Tom Lehrer* was right.
As I found out last night when going over Riley's math work from class, I certainly don't do it right ... nor did I understand how the first graders were learning double digit addition. It's totally different from how I learned it over 30 years ago (though that's not saying much for my obvious lack of mathematical skills).
The way I learned to add was through a process called carrying (or regrouping). It was to add together the 'ones' place first, carrying to the 'tens' place, and then adding the 'tens' place together for the answer.
That was then, this is now ...
In new math, the kids learn addition without regrouping. They learn that each column represents a place value (namely the 'ones' and 'tens' columns). Then they learn to add each of the columns, starting with the left column (which is the 'tens' column for our purpose), and ending with the 'ones'. Then they add the columns together to get their final answer.
Here is a visual of what this old math and new math looks like...
These two-digit addition problems are very new to her. They just learned them yesterday in class (or at least it was the first time I had heard of it). When she was showing us the above problem last night she actually got a bit confused, wasn't sure how to add the numbers up the way she 'learned' it from her teacher, and ended up melting down and throwing a nice sized tantrum. Over not-getting-it-right. Oh the drama. Not knowing that her way and my way of adding weren't the same, she threw an even bigger fit when I tried to show her how to add these numbers up by carrying. As I was clearly told, I was not doing it right... aka, her teacher hung the stars, the moon, and the sky, and it's her way or the highway.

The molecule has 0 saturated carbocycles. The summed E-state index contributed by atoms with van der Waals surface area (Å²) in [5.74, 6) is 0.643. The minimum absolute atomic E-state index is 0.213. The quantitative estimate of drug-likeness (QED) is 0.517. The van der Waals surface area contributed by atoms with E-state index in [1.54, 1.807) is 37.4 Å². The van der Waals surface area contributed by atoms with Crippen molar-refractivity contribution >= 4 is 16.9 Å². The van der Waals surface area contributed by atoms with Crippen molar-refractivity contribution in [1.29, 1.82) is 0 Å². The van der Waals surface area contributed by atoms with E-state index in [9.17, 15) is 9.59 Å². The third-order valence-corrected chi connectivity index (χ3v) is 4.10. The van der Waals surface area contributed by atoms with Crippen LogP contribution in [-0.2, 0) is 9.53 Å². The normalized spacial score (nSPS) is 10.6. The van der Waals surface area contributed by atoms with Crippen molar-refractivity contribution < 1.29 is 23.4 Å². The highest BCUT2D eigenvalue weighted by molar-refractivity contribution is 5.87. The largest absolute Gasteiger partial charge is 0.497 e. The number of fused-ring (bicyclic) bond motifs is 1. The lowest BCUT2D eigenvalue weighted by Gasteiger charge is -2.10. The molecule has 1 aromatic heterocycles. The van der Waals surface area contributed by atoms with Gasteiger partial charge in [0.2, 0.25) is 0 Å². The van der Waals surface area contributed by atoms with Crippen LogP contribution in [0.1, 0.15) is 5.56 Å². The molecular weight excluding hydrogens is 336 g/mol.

So today I went in to Riley's class and sheepishly asked her teacher to show me how to add the above problem her way. I needed to know how to do it "right" ... so that I could help her in the future with her math homework.
The funny part? Knowing that in a few weeks when they start subtraction without regrouping, I'll be heading right back to her classroom, asking the first grade teacher to show me how to do it.
I just await the day that we have to Skype with my dad for math tutoring, as my abilities end with multiplication and division. And Matt's? Well, he's still counting the above problem on his fingers and toes ...
If you're familiar with Tom Lehrer, you'll recognize his catchy New Math song ... a favorite of mine growing up!